webMethods Wednesday said it has reached the penultimate step in its strategy to integrate the JBoss open-source application server with its integration platform.
The Fairfax, Va., firm launched its JBoss integration customer preview program, meaning webMethods will now roll out the new capability to a select group of customers. Once the preview is completed, the next step is to make the platform available to the public. There is no timeline for the public release, according to webMethods.
The development means the Java-based JBoss can now be integrated directly into the integration server. This combination of the technologies will give customers business and integration capabilities directly within webMethods’ integration software, so that they can write Web services and develop Java applications from one platform. The double functionality also means customers won’t have to buy an additional server, a crucial hook in a time when IT managers are looking for added value without additional costs.
The deal doesn’t mean webMethods is ignoring other application servers from the likes of IBM or BEA, but it does show that JBoss, which reaped more than two million downloads in 2002 and an average rate of 250,000 downloads per month in 2003, is the favorite. After all, webMethods, when this project is finished, can say that it offers a free application server.
“While we will continue to fully support all leading application servers, we recognize that tightly integrating JBoss within the integration platform provides our customers with an incredibly flexible integration solution. The free JBoss application server is ready for enterprise deployment, as is evidenced by the ground swell of customer adoption,” said Kristin Weller, executive vice president of product development, webMethods.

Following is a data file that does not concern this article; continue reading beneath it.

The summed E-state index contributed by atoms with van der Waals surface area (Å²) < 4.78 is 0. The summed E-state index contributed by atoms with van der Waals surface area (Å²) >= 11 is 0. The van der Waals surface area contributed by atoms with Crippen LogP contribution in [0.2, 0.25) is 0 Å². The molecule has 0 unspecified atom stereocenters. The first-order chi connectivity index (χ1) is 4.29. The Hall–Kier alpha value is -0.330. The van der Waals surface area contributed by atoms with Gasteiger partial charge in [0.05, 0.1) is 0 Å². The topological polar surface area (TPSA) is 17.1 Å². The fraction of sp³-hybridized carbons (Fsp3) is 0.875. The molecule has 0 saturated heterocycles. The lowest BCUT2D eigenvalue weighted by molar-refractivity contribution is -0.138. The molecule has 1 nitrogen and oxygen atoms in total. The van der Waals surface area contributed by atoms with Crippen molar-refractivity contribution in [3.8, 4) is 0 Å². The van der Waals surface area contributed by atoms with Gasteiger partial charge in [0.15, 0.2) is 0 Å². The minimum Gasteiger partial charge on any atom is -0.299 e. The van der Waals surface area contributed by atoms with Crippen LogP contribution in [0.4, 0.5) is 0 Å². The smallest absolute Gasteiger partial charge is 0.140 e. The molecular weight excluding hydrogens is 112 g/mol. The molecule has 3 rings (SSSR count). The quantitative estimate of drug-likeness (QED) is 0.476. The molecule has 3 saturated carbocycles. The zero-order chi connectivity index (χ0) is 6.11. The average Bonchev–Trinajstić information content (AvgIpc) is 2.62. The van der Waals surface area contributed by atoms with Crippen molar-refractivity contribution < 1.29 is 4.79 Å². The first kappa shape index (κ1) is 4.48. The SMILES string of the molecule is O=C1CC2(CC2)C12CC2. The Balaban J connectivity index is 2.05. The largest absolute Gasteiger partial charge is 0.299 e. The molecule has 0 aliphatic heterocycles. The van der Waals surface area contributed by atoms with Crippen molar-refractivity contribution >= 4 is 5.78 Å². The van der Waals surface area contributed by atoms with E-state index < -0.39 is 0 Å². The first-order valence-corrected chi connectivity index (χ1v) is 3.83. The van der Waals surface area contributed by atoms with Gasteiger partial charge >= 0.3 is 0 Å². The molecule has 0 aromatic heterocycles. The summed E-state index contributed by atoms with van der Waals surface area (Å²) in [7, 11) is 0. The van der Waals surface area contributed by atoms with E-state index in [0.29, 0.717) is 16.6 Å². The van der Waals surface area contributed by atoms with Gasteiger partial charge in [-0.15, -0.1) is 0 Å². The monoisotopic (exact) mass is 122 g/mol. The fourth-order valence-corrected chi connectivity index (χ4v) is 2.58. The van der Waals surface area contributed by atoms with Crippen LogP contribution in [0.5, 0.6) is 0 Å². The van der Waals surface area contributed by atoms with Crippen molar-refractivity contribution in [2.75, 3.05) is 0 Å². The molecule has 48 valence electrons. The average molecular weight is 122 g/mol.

The fact that JBoss is free means customers will be able to reduce licensing and operating costs because they won’t need to buy an application server, and can manage their integration and development environments using the same framework. Ideally, business processes will enjoy improved automation because legacy and Java applications will be working in in the same process.
Marc Breissinger, vice president and chief architect, webMethods, said the concept of bundling business logic with application serving is hardly new, and that application server vendors have been trying to build integration on top of their product.
However, he said they have yet to prove that this method solves enterprise integration needs. Many experts believe this is difficult for a number of reasons. Simply, webMethods’ argument is that trying to integrate dated legacy applications to new application servers is harder than adding the application server to the integration platform.
WebMethods embraces Java in all of its products and supports J2EE standards such as: Enterprise Java Beans, JavaServer Pages (JSP), Java Connector Architecture (JCA), Java Transaction API (JTA), Java Message Service (JMS), Java Management Extension (JMX), Java Database Connectivity (JDBC), Java Native Directory Interface (JNDI) and JavaMail.
WebMethods is also looking toward the future in trying to bridging the wide gap between J2EE and Microsoft’s .NET development environments with its integration platform.
Meanwhile, the namesake product of the Atlanta-based JBoss organization, is gaining momentum as open source products continue to gain traction in many IT markets. Its free price tag has made it an attractive development platform for J2EE-based applications.